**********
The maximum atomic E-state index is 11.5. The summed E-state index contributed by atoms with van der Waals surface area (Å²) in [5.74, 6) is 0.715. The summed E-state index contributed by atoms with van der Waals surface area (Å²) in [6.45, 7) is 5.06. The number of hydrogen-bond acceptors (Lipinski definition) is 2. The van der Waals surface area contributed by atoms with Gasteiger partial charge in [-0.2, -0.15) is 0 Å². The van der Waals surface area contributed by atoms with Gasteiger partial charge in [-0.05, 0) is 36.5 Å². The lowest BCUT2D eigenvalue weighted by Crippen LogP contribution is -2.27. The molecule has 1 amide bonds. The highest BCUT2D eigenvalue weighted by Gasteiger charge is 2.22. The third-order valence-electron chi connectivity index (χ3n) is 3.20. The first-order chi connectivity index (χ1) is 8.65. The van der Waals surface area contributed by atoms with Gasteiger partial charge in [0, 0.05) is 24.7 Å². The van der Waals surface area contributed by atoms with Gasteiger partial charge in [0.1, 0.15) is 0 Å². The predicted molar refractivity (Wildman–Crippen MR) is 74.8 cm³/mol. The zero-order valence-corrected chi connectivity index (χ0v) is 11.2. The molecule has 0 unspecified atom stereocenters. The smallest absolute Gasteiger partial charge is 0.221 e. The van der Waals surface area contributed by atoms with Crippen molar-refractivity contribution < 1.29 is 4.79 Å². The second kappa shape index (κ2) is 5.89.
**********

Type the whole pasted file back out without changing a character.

The maximum atomic E-state index is 11.5. The summed E-state index contributed by atoms with van der Waals surface area (Å²) in [5.74, 6) is 0.715. The summed E-state index contributed by atoms with van der Waals surface area (Å²) in [6.45, 7) is 5.06. The number of hydrogen-bond acceptors (Lipinski definition) is 2. The van der Waals surface area contributed by atoms with Gasteiger partial charge in [-0.2, -0.15) is 0 Å². The van der Waals surface area contributed by atoms with Gasteiger partial charge in [-0.05, 0) is 36.5 Å². The lowest BCUT2D eigenvalue weighted by Crippen LogP contribution is -2.27. The molecule has 1 amide bonds. The highest BCUT2D eigenvalue weighted by Gasteiger charge is 2.22. The third-order valence-electron chi connectivity index (χ3n) is 3.20. The first-order chi connectivity index (χ1) is 8.65. The van der Waals surface area contributed by atoms with Gasteiger partial charge in [0, 0.05) is 24.7 Å². The van der Waals surface area contributed by atoms with Gasteiger partial charge in [0.1, 0.15) is 0 Å². The predicted molar refractivity (Wildman–Crippen MR) is 74.8 cm³/mol. The zero-order valence-corrected chi connectivity index (χ0v) is 11.2. The molecule has 0 unspecified atom stereocenters. The smallest absolute Gasteiger partial charge is 0.221 e. The van der Waals surface area contributed by atoms with Crippen molar-refractivity contribution < 1.29 is 4.79 Å². The second kappa shape index (κ2) is 5.89.